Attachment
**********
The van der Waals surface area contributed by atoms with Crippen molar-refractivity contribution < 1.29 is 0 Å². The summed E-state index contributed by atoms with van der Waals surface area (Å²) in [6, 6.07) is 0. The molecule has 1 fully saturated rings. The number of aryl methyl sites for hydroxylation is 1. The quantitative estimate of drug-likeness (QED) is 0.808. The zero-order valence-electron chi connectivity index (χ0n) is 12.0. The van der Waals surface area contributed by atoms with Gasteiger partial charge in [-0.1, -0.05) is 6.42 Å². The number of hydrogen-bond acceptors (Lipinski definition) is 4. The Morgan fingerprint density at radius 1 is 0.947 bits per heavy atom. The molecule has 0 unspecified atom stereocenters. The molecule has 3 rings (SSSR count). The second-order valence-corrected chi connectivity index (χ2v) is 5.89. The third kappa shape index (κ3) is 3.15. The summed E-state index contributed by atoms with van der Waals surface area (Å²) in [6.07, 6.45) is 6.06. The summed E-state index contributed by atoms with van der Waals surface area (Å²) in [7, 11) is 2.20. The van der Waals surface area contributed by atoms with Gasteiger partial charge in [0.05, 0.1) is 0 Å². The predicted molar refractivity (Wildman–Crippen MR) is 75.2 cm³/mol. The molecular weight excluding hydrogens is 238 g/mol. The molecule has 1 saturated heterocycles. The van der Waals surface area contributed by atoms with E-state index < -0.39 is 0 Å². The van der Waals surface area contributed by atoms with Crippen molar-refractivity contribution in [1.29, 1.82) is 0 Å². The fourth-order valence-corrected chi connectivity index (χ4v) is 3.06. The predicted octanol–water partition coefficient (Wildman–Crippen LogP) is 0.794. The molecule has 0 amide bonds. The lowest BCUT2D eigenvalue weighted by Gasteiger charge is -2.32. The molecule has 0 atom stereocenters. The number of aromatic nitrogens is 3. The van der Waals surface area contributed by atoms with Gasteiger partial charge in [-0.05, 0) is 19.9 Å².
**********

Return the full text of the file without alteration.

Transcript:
The van der Waals surface area contributed by atoms with Crippen molar-refractivity contribution < 1.29 is 0 Å². The summed E-state index contributed by atoms with van der Waals surface area (Å²) in [6, 6.07) is 0. The molecule has 1 fully saturated rings. The number of aryl methyl sites for hydroxylation is 1. The quantitative estimate of drug-likeness (QED) is 0.808. The zero-order valence-electron chi connectivity index (χ0n) is 12.0. The van der Waals surface area contributed by atoms with Gasteiger partial charge in [-0.1, -0.05) is 6.42 Å². The number of hydrogen-bond acceptors (Lipinski definition) is 4. The Morgan fingerprint density at radius 1 is 0.947 bits per heavy atom. The molecule has 0 unspecified atom stereocenters. The molecule has 3 rings (SSSR count). The second-order valence-corrected chi connectivity index (χ2v) is 5.89. The third kappa shape index (κ3) is 3.15. The summed E-state index contributed by atoms with van der Waals surface area (Å²) in [6.07, 6.45) is 6.06. The summed E-state index contributed by atoms with van der Waals surface area (Å²) in [7, 11) is 2.20. The van der Waals surface area contributed by atoms with Gasteiger partial charge in [0.05, 0.1) is 0 Å². The predicted molar refractivity (Wildman–Crippen MR) is 75.2 cm³/mol. The molecular weight excluding hydrogens is 238 g/mol. The molecule has 1 saturated heterocycles. The van der Waals surface area contributed by atoms with E-state index < -0.39 is 0 Å². The van der Waals surface area contributed by atoms with Crippen molar-refractivity contribution in [1.29, 1.82) is 0 Å². The fourth-order valence-corrected chi connectivity index (χ4v) is 3.06. The predicted octanol–water partition coefficient (Wildman–Crippen LogP) is 0.794. The molecule has 0 amide bonds. The lowest BCUT2D eigenvalue weighted by Gasteiger charge is -2.32. The molecule has 0 atom stereocenters. The number of aromatic nitrogens is 3. The van der Waals surface area contributed by atoms with Gasteiger partial charge in [-0.05, 0) is 19.9 Å².